Friday, June 08, 2018

Stone Soup Croutons, 6-7-18, Random Acts of Penitence

Stone Soup Croutons is a weekly poem I write using lines and impressions picked up from poems overheard from Stone Soup's open mic readers and features. I figure out a title (and sometimes the rest of the poem) later. You can read the other ones I've done since 2015 here. To paraphrase Lorne Michaels, this poem doesn't go up because it's ready, it goes up because it's Friday afternoon (which is probably going to be the regular time from now on, as mornings are becoming impossible).

Last night was another open mic. I am heading out this afternoon for the graduation of my friend's son (also known as my de facto nephew), so here's what I have. It makes no sense, and it even has a line about John Wilkes Booth that made more sense when I wrote that half-asleep. Thanks for reading.

Random Acts of Penitence

Getting rid of obscenity
is a nine step program,
more than George Carlin's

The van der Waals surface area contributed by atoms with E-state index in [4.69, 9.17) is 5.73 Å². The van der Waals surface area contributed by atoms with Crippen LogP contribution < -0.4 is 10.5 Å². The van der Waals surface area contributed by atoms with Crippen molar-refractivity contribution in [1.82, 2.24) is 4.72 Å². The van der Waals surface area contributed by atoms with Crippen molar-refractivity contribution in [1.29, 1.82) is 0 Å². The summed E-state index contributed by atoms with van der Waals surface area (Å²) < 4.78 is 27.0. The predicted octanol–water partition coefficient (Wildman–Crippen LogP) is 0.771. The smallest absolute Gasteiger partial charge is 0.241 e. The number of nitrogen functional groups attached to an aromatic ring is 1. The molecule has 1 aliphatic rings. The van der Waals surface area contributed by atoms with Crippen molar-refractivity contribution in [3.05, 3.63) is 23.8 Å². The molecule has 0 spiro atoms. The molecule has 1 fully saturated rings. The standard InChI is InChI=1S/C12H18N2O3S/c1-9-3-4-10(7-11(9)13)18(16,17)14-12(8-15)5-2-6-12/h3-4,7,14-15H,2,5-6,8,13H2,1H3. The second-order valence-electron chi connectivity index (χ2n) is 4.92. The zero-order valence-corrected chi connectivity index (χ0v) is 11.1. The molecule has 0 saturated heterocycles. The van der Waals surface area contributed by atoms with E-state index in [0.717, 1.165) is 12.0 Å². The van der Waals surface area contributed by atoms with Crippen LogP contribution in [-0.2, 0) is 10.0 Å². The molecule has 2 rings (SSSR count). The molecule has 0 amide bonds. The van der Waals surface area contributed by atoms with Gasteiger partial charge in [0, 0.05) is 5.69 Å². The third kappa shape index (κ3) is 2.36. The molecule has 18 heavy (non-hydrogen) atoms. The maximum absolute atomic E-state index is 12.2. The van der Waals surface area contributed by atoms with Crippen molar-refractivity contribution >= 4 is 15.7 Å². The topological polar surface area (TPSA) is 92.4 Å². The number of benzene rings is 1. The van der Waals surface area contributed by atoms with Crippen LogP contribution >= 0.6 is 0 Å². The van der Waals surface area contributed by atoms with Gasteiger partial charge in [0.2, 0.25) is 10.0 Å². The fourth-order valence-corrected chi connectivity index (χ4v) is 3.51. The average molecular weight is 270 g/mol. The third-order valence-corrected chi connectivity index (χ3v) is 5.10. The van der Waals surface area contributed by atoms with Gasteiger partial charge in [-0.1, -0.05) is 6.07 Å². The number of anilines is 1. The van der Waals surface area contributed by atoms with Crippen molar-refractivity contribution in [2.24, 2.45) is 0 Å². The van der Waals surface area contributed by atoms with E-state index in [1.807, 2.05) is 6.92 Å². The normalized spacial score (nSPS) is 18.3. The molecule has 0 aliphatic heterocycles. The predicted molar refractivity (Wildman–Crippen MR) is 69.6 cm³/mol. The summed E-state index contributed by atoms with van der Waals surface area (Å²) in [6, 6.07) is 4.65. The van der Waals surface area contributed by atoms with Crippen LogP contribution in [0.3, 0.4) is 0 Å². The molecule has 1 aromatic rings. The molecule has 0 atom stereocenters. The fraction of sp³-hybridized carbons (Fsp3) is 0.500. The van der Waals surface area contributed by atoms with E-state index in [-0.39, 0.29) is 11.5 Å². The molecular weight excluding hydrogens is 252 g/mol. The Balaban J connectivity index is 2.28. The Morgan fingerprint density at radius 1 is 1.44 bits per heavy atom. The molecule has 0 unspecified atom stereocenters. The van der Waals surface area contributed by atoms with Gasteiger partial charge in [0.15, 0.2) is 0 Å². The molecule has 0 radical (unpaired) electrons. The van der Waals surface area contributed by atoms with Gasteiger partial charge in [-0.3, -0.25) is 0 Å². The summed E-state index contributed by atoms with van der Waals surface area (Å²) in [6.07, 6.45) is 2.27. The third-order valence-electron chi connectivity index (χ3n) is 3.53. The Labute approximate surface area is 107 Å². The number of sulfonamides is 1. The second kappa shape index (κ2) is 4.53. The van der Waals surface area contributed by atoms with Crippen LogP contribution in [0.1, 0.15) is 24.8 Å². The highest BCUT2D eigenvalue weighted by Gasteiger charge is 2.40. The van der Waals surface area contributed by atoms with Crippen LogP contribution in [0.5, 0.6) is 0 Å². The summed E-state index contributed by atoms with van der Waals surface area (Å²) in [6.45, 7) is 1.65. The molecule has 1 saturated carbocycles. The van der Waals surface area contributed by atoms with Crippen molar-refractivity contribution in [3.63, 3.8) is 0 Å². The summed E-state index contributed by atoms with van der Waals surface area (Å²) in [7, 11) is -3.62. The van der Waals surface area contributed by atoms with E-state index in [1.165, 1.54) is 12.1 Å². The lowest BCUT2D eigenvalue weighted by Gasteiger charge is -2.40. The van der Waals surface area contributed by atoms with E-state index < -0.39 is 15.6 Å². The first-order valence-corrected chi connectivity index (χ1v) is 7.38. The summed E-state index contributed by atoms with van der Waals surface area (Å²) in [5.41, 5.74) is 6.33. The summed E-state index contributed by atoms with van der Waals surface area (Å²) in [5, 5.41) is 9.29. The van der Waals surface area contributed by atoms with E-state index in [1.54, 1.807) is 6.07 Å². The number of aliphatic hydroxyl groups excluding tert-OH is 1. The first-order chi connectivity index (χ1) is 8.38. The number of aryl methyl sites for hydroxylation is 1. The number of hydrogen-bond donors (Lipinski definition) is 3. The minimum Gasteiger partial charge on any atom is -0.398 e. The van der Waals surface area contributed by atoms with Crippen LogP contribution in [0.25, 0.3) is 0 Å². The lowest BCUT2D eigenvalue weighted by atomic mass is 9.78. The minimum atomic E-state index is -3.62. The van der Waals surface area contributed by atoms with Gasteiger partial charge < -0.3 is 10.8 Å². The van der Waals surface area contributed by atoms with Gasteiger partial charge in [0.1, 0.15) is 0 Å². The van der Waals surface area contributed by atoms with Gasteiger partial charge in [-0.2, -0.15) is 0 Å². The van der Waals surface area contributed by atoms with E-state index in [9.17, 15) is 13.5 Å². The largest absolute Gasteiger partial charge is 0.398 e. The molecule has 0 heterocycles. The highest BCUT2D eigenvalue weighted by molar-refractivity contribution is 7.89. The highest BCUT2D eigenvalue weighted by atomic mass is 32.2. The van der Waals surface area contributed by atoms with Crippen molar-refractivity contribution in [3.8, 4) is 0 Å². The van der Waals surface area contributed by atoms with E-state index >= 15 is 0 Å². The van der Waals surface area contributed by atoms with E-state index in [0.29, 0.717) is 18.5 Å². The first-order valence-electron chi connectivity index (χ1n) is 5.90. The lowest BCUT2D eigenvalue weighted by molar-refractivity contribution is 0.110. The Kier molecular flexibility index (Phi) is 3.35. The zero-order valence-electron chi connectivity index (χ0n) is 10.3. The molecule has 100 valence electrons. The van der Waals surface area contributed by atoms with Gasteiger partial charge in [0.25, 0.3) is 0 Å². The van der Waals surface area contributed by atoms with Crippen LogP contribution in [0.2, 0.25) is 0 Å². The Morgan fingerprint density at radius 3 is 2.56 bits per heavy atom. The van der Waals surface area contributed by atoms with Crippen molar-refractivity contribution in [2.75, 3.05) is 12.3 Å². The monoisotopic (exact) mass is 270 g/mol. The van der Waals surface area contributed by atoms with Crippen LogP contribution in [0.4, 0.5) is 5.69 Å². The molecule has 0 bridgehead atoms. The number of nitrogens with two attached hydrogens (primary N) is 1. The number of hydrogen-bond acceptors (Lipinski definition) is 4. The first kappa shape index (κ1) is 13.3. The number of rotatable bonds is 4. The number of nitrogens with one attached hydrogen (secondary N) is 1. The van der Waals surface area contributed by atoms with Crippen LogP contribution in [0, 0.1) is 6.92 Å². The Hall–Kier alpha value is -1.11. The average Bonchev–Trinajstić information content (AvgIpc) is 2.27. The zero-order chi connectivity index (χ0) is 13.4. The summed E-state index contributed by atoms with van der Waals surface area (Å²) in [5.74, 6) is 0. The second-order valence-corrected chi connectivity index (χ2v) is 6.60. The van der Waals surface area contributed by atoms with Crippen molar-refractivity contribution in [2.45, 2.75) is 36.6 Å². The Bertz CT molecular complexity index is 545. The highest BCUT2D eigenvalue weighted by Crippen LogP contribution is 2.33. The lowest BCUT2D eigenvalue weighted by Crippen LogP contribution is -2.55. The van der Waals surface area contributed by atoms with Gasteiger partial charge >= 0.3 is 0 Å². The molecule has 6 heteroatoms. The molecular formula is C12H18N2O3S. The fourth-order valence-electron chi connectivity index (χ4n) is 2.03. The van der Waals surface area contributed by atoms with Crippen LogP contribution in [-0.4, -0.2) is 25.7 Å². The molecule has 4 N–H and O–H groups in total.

forbidden words,
less than all swears
in one language.

We renounce purity
when we pick up phones,
with exes on the other line.

The quest for true love
your only scandal,
still unable to confess.

John Wilkes Booth
is the new angel of death
for the unrequited.

Our jobs we remember,
are when our sins reflect back
cleaning off the tables.

Any true leader's task
is the feint before
they ask forgiveness,

no other escape
save the exit
we all leave through.

Until then, we sit
too much with ourselves,
break chairs before we rise.

Send home via train,
we recognize our stop,
but street names are removed.

No passersby know our name,
but we recognize every doll
in windows, on trash day sidewalks.

It's time to go. No one will
have us, but when it's time
to drive off, they'll pay our fare.

All trials will be taken
open book, for the sake
of moving on again.

They only ever wanted
for us to go away
so we can find a home.

I forgot to photograph the open mic sheet. Instead, here's some artwork from open micer Laurel Lambert.

Special thanks to John Lane, Erik Nelson, Jan Rose, Martha Boss, Michael Igoe, Laurel Lambert and James Van Looy. 

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